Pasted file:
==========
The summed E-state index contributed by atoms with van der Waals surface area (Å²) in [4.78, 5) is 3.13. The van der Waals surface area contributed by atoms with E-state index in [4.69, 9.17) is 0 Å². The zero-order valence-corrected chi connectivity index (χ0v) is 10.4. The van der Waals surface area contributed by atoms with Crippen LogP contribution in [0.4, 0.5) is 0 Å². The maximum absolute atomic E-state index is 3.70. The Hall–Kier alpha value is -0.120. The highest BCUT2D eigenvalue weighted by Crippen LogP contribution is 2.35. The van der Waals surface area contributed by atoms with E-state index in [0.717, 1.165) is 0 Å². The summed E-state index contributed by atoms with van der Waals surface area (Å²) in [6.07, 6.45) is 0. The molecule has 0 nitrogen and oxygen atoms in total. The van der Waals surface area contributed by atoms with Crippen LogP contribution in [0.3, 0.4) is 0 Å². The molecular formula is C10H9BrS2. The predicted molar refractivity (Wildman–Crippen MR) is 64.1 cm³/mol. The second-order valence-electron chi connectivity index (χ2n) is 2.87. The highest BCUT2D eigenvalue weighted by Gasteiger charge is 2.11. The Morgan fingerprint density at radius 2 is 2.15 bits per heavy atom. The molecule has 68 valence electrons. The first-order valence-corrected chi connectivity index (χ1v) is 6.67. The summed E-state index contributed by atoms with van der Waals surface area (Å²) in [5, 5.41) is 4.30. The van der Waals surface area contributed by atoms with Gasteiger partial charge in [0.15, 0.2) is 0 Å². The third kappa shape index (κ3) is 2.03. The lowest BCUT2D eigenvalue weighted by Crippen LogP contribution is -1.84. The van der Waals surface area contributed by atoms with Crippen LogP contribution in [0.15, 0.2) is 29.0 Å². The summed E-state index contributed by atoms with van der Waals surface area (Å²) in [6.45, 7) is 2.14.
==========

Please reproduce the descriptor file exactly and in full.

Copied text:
The summed E-state index contributed by atoms with van der Waals surface area (Å²) in [4.78, 5) is 3.13. The van der Waals surface area contributed by atoms with E-state index in [4.69, 9.17) is 0 Å². The zero-order valence-corrected chi connectivity index (χ0v) is 10.4. The van der Waals surface area contributed by atoms with Crippen LogP contribution in [0.4, 0.5) is 0 Å². The maximum absolute atomic E-state index is 3.70. The Hall–Kier alpha value is -0.120. The highest BCUT2D eigenvalue weighted by Crippen LogP contribution is 2.35. The van der Waals surface area contributed by atoms with E-state index in [0.717, 1.165) is 0 Å². The summed E-state index contributed by atoms with van der Waals surface area (Å²) in [6.07, 6.45) is 0. The molecule has 0 nitrogen and oxygen atoms in total. The van der Waals surface area contributed by atoms with Crippen LogP contribution in [0.3, 0.4) is 0 Å². The molecular formula is C10H9BrS2. The predicted molar refractivity (Wildman–Crippen MR) is 64.1 cm³/mol. The second-order valence-electron chi connectivity index (χ2n) is 2.87. The highest BCUT2D eigenvalue weighted by Gasteiger charge is 2.11. The Morgan fingerprint density at radius 2 is 2.15 bits per heavy atom. The molecule has 68 valence electrons. The first-order valence-corrected chi connectivity index (χ1v) is 6.67. The summed E-state index contributed by atoms with van der Waals surface area (Å²) in [5, 5.41) is 4.30. The van der Waals surface area contributed by atoms with Gasteiger partial charge in [0.15, 0.2) is 0 Å². The third kappa shape index (κ3) is 2.03. The lowest BCUT2D eigenvalue weighted by Crippen LogP contribution is -1.84. The van der Waals surface area contributed by atoms with Crippen LogP contribution in [0.15, 0.2) is 29.0 Å². The summed E-state index contributed by atoms with van der Waals surface area (Å²) in [6.45, 7) is 2.14.